Contributor : Profile
Arindam Nandi is the associate director of research at the Tata Centre for Development, at the Harris School of Public Policy of the University of Chicago. He is also a visiting fellow at the Center for Disease Dynamics, Economics & Policy, Washington DC. His primary research interests are health economics, development economics, and public health. His current research focuses on the long-term effects of early childhood nutrition and other health interventions on cognitive, educational, and labour market outcomes in low- and middle-income country settings. In collaboration with the Public Health Foundation of India, he is involved in a five-year experimental study of the impact of a physical activity based child development programme on adolescent health, cognitive, and personality development outcomes. He is jointly leading another large field study on the cost of delivering routine vaccination in seven Indian states. His recent research has evaluated the economic benefits of various health interventions and policies in India, and the political economy of gender, particularly sex-selective abortions, in India and the US. In the past, he has been a visiting scholar at the Public Health Foundation of India, Gurgaon. He has also worked with the World Bank on poverty reduction and economic management in India, and with the University of California Global Health Institute. He received his Ph.D. in economics from the University of California, Riverside.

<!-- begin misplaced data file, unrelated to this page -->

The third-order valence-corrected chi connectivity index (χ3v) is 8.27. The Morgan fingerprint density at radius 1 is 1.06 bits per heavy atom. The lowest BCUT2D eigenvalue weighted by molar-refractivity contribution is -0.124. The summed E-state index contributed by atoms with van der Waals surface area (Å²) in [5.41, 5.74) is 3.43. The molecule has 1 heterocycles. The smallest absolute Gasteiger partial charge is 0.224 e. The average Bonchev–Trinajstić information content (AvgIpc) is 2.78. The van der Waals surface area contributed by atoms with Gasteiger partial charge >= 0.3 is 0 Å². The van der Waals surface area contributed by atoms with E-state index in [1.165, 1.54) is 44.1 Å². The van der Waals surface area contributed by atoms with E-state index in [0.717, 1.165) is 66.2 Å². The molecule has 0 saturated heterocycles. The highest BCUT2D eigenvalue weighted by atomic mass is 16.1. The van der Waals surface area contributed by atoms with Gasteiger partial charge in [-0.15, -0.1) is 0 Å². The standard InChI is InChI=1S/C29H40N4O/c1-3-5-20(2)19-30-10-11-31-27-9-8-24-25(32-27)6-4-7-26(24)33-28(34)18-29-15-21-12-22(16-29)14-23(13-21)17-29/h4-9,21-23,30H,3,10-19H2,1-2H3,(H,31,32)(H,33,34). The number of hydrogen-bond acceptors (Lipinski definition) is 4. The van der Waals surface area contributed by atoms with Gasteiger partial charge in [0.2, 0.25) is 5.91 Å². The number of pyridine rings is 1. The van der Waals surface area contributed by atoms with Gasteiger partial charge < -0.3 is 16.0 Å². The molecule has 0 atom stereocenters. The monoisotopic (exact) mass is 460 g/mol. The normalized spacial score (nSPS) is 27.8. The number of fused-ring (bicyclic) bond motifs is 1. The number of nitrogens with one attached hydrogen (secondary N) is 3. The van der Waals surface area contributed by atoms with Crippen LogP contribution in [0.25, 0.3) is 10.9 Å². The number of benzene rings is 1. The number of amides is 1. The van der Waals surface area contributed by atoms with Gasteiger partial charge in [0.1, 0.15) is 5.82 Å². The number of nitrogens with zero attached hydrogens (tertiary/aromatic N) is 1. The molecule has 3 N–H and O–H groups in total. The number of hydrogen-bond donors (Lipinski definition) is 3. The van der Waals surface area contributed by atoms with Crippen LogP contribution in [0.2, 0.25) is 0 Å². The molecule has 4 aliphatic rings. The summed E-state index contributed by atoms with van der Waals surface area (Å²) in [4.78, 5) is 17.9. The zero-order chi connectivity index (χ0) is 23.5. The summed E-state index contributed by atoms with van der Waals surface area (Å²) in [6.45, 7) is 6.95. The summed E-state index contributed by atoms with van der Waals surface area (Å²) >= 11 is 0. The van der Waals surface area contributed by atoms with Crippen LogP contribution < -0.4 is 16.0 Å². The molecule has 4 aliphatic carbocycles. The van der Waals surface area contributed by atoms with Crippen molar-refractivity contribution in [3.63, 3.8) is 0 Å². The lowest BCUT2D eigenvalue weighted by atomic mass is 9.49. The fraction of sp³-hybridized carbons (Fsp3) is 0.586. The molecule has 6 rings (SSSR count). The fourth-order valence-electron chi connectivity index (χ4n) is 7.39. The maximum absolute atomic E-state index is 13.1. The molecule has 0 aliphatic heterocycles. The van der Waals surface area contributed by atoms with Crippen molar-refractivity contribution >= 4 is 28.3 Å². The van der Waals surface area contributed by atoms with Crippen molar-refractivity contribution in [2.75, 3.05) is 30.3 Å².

Posts by Arindam Nandi
Integrated Child Development Services – India’s flagship child nutrition programme – has recently suffered a major cut in funding. This column shows that supplementary nutrition provided under t...
The rapid decline in the sex ratio in India over the past few decades is an artefact of the historically strong preference for sons over daughters. To address the problem, the Indian government passe...
India has one of the world’s worst records on tuberculosis. This column presents recommendations for how to fight it more cost effectively.